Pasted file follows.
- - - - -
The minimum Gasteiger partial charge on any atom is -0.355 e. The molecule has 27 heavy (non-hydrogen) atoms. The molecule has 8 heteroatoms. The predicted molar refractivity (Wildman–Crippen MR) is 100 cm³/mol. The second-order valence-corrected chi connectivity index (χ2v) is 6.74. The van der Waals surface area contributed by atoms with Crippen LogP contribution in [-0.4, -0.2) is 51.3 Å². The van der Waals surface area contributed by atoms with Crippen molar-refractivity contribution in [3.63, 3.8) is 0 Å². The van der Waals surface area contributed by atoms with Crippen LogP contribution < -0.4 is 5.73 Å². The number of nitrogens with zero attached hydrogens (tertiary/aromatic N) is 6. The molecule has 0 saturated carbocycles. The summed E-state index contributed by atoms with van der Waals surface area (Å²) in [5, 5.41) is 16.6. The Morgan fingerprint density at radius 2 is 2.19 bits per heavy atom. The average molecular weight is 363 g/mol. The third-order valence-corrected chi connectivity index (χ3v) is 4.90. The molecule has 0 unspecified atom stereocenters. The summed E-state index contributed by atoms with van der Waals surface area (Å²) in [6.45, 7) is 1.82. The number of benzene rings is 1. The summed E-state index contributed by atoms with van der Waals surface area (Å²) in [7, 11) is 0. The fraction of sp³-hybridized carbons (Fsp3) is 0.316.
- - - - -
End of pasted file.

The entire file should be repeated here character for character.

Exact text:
The minimum Gasteiger partial charge on any atom is -0.355 e. The molecule has 27 heavy (non-hydrogen) atoms. The molecule has 8 heteroatoms. The predicted molar refractivity (Wildman–Crippen MR) is 100 cm³/mol. The second-order valence-corrected chi connectivity index (χ2v) is 6.74. The van der Waals surface area contributed by atoms with Crippen LogP contribution in [-0.4, -0.2) is 51.3 Å². The van der Waals surface area contributed by atoms with Crippen molar-refractivity contribution in [3.63, 3.8) is 0 Å². The van der Waals surface area contributed by atoms with Crippen LogP contribution < -0.4 is 5.73 Å². The number of nitrogens with zero attached hydrogens (tertiary/aromatic N) is 6. The molecule has 0 saturated carbocycles. The summed E-state index contributed by atoms with van der Waals surface area (Å²) in [5, 5.41) is 16.6. The Morgan fingerprint density at radius 2 is 2.19 bits per heavy atom. The average molecular weight is 363 g/mol. The third-order valence-corrected chi connectivity index (χ3v) is 4.90. The molecule has 0 unspecified atom stereocenters. The summed E-state index contributed by atoms with van der Waals surface area (Å²) in [6.45, 7) is 1.82. The number of benzene rings is 1. The summed E-state index contributed by atoms with van der Waals surface area (Å²) in [7, 11) is 0. The fraction of sp³-hybridized carbons (Fsp3) is 0.316.